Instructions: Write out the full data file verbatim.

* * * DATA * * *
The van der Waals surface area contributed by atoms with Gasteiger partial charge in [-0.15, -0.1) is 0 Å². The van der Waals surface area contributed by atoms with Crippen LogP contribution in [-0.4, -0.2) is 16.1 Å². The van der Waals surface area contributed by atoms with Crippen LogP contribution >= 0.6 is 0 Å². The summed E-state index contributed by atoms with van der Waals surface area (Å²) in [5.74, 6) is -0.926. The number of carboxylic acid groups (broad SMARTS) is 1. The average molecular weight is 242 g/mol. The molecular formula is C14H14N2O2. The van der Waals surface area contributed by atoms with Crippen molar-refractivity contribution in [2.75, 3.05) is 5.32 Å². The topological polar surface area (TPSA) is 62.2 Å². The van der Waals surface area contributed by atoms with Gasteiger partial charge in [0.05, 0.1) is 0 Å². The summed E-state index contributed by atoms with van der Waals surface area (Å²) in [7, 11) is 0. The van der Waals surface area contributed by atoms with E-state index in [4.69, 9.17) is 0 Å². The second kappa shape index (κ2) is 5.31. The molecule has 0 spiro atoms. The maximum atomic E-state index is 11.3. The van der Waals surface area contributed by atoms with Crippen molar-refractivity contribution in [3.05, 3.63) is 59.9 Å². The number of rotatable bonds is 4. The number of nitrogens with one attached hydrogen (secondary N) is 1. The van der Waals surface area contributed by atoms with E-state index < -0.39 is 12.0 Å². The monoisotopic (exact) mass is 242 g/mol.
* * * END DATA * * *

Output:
The van der Waals surface area contributed by atoms with Gasteiger partial charge in [-0.15, -0.1) is 0 Å². The van der Waals surface area contributed by atoms with Crippen LogP contribution in [-0.4, -0.2) is 16.1 Å². The van der Waals surface area contributed by atoms with Crippen LogP contribution >= 0.6 is 0 Å². The summed E-state index contributed by atoms with van der Waals surface area (Å²) in [5.74, 6) is -0.926. The number of carboxylic acid groups (broad SMARTS) is 1. The average molecular weight is 242 g/mol. The molecular formula is C14H14N2O2. The van der Waals surface area contributed by atoms with Crippen molar-refractivity contribution in [2.75, 3.05) is 5.32 Å². The topological polar surface area (TPSA) is 62.2 Å². The van der Waals surface area contributed by atoms with Gasteiger partial charge in [0.05, 0.1) is 0 Å². The summed E-state index contributed by atoms with van der Waals surface area (Å²) in [7, 11) is 0. The van der Waals surface area contributed by atoms with E-state index in [4.69, 9.17) is 0 Å². The second kappa shape index (κ2) is 5.31. The molecule has 0 spiro atoms. The maximum atomic E-state index is 11.3. The van der Waals surface area contributed by atoms with Crippen molar-refractivity contribution in [3.05, 3.63) is 59.9 Å². The number of rotatable bonds is 4. The number of nitrogens with one attached hydrogen (secondary N) is 1. The van der Waals surface area contributed by atoms with E-state index < -0.39 is 12.0 Å². The monoisotopic (exact) mass is 242 g/mol.